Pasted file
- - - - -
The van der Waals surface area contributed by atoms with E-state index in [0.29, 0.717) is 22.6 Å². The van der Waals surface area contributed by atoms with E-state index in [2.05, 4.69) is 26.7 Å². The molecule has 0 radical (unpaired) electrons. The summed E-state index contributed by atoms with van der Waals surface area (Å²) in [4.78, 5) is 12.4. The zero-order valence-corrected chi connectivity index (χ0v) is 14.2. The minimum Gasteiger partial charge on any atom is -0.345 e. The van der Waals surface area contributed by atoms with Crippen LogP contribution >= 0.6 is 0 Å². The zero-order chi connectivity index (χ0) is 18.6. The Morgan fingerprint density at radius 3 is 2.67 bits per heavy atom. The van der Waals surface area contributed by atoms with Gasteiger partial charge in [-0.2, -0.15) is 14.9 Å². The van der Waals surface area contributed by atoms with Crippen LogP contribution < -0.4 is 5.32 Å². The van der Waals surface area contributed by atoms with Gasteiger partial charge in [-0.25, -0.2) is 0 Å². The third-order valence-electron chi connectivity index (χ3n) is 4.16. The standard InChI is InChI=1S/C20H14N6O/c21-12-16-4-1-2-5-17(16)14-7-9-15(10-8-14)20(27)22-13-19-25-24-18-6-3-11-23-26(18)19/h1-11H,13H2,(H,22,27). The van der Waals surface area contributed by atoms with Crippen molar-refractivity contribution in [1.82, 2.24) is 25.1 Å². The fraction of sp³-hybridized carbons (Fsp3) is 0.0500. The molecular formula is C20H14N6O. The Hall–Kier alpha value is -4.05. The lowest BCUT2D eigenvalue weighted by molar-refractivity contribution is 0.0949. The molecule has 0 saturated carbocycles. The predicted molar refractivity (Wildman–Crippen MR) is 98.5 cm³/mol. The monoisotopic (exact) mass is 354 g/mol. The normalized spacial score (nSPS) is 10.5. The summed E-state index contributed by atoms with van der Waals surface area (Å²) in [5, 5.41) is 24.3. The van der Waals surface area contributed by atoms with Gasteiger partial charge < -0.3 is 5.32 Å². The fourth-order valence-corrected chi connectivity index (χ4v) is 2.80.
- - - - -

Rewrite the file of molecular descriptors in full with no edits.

The van der Waals surface area contributed by atoms with E-state index in [0.29, 0.717) is 22.6 Å². The van der Waals surface area contributed by atoms with E-state index in [2.05, 4.69) is 26.7 Å². The molecule has 0 radical (unpaired) electrons. The summed E-state index contributed by atoms with van der Waals surface area (Å²) in [4.78, 5) is 12.4. The zero-order valence-corrected chi connectivity index (χ0v) is 14.2. The minimum Gasteiger partial charge on any atom is -0.345 e. The van der Waals surface area contributed by atoms with Crippen LogP contribution >= 0.6 is 0 Å². The zero-order chi connectivity index (χ0) is 18.6. The Morgan fingerprint density at radius 3 is 2.67 bits per heavy atom. The van der Waals surface area contributed by atoms with Gasteiger partial charge in [-0.2, -0.15) is 14.9 Å². The van der Waals surface area contributed by atoms with Crippen LogP contribution < -0.4 is 5.32 Å². The van der Waals surface area contributed by atoms with Gasteiger partial charge in [-0.25, -0.2) is 0 Å². The third-order valence-electron chi connectivity index (χ3n) is 4.16. The standard InChI is InChI=1S/C20H14N6O/c21-12-16-4-1-2-5-17(16)14-7-9-15(10-8-14)20(27)22-13-19-25-24-18-6-3-11-23-26(18)19/h1-11H,13H2,(H,22,27). The van der Waals surface area contributed by atoms with Crippen molar-refractivity contribution in [1.82, 2.24) is 25.1 Å². The fraction of sp³-hybridized carbons (Fsp3) is 0.0500. The molecular formula is C20H14N6O. The Hall–Kier alpha value is -4.05. The lowest BCUT2D eigenvalue weighted by molar-refractivity contribution is 0.0949. The molecule has 0 saturated carbocycles. The predicted molar refractivity (Wildman–Crippen MR) is 98.5 cm³/mol. The monoisotopic (exact) mass is 354 g/mol. The normalized spacial score (nSPS) is 10.5. The summed E-state index contributed by atoms with van der Waals surface area (Å²) in [5, 5.41) is 24.3. The van der Waals surface area contributed by atoms with Gasteiger partial charge < -0.3 is 5.32 Å². The fourth-order valence-corrected chi connectivity index (χ4v) is 2.80.